I have just dropped that link the chat there. I'll drop it in a few times as comments. Come in, please. You should be able to just click right on the link and go seamlessly into that. If you have any problems, I will leave this Zoom session open to answer any questions that you have. But the panelists I invite you to make your way over there now so that you can be there when our our audience join.
Thank you so much.
Robin Carney: Thank you.
Renee Gallant: And if there are members of the audience still here having problems, please feel free to put it in the chat. If you have any questions. Renee Tatiana has a question. Are you an optimist? Are you optimistic that we will get over this crisis? I think we're probably the panellists. I think, by the look of it, have gone into the oak meeting room already.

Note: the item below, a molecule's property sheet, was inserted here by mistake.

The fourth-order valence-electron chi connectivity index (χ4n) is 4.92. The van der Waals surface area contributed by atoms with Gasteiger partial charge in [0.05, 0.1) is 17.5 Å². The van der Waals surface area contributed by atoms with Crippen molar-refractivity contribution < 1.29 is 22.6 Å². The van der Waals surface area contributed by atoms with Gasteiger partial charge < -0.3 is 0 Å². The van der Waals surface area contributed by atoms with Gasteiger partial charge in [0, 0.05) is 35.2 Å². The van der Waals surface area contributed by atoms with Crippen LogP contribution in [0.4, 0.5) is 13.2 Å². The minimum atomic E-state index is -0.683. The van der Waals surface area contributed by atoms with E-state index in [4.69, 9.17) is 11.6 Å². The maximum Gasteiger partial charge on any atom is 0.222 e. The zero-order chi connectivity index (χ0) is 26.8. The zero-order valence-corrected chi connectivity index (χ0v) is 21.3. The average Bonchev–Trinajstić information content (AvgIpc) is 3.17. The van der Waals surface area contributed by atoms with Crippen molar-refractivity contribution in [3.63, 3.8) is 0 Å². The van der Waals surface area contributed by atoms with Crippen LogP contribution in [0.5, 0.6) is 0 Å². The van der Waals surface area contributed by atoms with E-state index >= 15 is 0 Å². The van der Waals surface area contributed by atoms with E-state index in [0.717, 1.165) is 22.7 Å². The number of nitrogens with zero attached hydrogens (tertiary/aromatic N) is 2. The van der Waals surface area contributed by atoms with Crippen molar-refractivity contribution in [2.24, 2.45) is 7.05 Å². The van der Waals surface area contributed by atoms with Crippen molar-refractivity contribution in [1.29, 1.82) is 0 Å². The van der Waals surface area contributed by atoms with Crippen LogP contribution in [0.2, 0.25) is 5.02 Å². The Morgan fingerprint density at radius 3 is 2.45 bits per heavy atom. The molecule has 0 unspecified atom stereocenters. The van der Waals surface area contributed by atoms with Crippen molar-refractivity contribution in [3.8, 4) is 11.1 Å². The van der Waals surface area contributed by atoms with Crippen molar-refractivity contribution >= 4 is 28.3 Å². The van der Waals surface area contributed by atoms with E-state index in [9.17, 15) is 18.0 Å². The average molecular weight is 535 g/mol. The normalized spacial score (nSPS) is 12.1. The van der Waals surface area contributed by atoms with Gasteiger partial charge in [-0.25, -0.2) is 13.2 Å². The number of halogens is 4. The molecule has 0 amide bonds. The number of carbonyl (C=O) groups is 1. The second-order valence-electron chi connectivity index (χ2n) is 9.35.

Katarina Radosavljevic: And.
Wayne Visser: I can answer if there's anybody else still listening and then if people have disappeared.
Renee Gallant: See, it looks like Diana looks like she might still be here.
Wayne Visser: If you want me to answer.
Renee Gallant: So I think can you repeat Janice here is that it'll be on the recording. So if you repeat the question and then the professor answers, we'll have a. Okay. Yes. Tatiana's question is, are you optimistic that we will get over this crisis.
Wayne Visser: And by this crisis, which one?
Renee Gallant: I think he she would have meant the COVID crisis, the pandemic crisis.
Wayne Visser: And so I'll give you two short answers. The one is that I think that we will learn to live with COVID. So we have adapted and we will continue to adapt and we will bounce back for sure. But we won't be living in the same world that we lived in before. And I think that's true of many crises.
That's why I mentioned resilience. So what we have to do now is to is to learn to minimise the risk of crises, of course, support each other as we go through crises and then have ways to bounce back after crises. And I think it's the same for COVID. I don't think it's going away. I think it will be with us for years and years.